Whether you want to take more detailed control of your super, or just want a fund you can let do the work for you, I hope this series has shown that there are index funds available in Superannuation in Australia that can help you achieve your retirement goals at a low cost.

Added: Links to Superannuation funds (and their fees):


  1. Hi Super(annuation) Freak,

    I just stumbled across this Blog (thanks Dr Google) and can I say it is fantastic!

    I recently went through exactly the same process of choosing a low-cost index superannuation fund. It's such a pity that I made my decisions before you started writing your blog, as it would have been great to follow along with you as I made my choices!

    FYI, I ended up choosing the HOSTPLUS Index Balanced option (100% of my super now invested in it). I am currently 25, so the asset allocation was pretty much spot on for me. The cost is also very, VERY cheap (I am also looking at index-investing outside of super, with Vanguard MERs running at 0.9% compared to HOSTPLUS' 0.05%!)

    I'm really looking forward to following your blog now, as I am still doing a lot of reading around investing. I'm sure you've got plenty of potential topics in mind, but I would love to read your take on choosing super based on your age. My current thinking is that I will build up my super in the various industry funds with index options (HOSTPLUS, SunSuper, AustSuper etc), rolling over my balance based on asset allocation. I am also currently trying to decide though if I want to transition to a SMSF , particularly to invest in some more diverse assets, such as positive-cashflow investment properties.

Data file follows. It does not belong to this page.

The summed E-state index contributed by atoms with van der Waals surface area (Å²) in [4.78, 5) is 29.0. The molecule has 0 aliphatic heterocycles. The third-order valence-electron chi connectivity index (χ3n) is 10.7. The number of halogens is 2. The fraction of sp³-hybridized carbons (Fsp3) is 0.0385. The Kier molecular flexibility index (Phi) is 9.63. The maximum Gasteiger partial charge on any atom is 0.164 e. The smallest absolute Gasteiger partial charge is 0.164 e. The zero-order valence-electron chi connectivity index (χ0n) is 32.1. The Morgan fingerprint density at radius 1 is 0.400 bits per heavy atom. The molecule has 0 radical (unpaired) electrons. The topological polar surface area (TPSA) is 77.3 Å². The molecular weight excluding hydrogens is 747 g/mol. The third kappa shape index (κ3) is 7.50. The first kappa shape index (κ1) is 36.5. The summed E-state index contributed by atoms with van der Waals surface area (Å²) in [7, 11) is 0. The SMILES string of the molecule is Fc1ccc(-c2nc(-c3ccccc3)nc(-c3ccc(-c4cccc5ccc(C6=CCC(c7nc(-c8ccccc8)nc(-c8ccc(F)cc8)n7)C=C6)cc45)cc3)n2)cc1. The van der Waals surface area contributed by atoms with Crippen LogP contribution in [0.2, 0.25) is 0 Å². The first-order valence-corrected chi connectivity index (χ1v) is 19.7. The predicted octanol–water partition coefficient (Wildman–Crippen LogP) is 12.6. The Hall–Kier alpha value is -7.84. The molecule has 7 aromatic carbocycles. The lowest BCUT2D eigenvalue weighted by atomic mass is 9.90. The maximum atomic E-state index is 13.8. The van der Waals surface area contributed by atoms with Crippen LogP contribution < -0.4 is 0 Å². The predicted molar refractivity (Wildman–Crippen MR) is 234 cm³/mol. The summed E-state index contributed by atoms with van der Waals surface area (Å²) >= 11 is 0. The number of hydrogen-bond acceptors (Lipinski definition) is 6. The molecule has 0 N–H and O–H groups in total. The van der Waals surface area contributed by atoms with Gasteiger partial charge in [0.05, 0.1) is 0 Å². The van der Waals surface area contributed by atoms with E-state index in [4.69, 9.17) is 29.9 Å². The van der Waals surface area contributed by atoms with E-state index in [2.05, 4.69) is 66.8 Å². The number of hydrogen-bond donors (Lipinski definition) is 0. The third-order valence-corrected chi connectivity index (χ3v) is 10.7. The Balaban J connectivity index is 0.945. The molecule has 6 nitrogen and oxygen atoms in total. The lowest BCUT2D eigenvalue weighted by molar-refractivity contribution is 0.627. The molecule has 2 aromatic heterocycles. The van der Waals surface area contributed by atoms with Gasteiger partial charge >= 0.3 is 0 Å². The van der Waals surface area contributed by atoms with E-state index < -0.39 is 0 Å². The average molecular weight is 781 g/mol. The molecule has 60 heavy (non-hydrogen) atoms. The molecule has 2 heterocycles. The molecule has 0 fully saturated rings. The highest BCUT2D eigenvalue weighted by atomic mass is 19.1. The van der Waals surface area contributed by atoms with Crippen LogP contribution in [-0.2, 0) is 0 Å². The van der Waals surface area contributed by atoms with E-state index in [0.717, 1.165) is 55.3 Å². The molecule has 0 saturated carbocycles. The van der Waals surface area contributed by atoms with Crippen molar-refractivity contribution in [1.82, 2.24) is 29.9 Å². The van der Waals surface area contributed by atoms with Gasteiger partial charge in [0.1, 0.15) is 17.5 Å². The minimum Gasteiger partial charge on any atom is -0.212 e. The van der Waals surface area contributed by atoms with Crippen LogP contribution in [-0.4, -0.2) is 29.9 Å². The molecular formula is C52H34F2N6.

Anyway, thanks again for the blog so far, looking forward to your next post!

  2. Thanks Ben for your kind words.

    HostPlus Index Balanced is a great choice (in fact, in my opinion from the options I've found to date, it's probably the fund with the best value for money).

    I'll pull together some more information on asset allocation for a post. It will mostly be links to people and information that I've found helpful in figuring it out. Unfortunately I have found the answer is usually 'it depends' but I can at least highlight what it often depends on (and age is certainly part of it when the investments won't be touched until age 60).

    I'm not sure when (if ever) I'll do an SMSF myself. My main concern is cost - at present the cheapest option to do the admin, reporting and audit is around $700 p.a. If I had a balance of $140,000 (and mine is not yet that high) then that would be 0.5% p.a. before including investment fees. My setup using Industry Funds and ING is less than 0.5% including admin and investment fees, so I'd have to be able to get better expected returns than that extra cost to justify it. It will likely be many years before I think seriously about a true self-managed fund (but possibly fewer before I think about some of the options like those mentioned in Part 2).

    1. Hi S(a)F,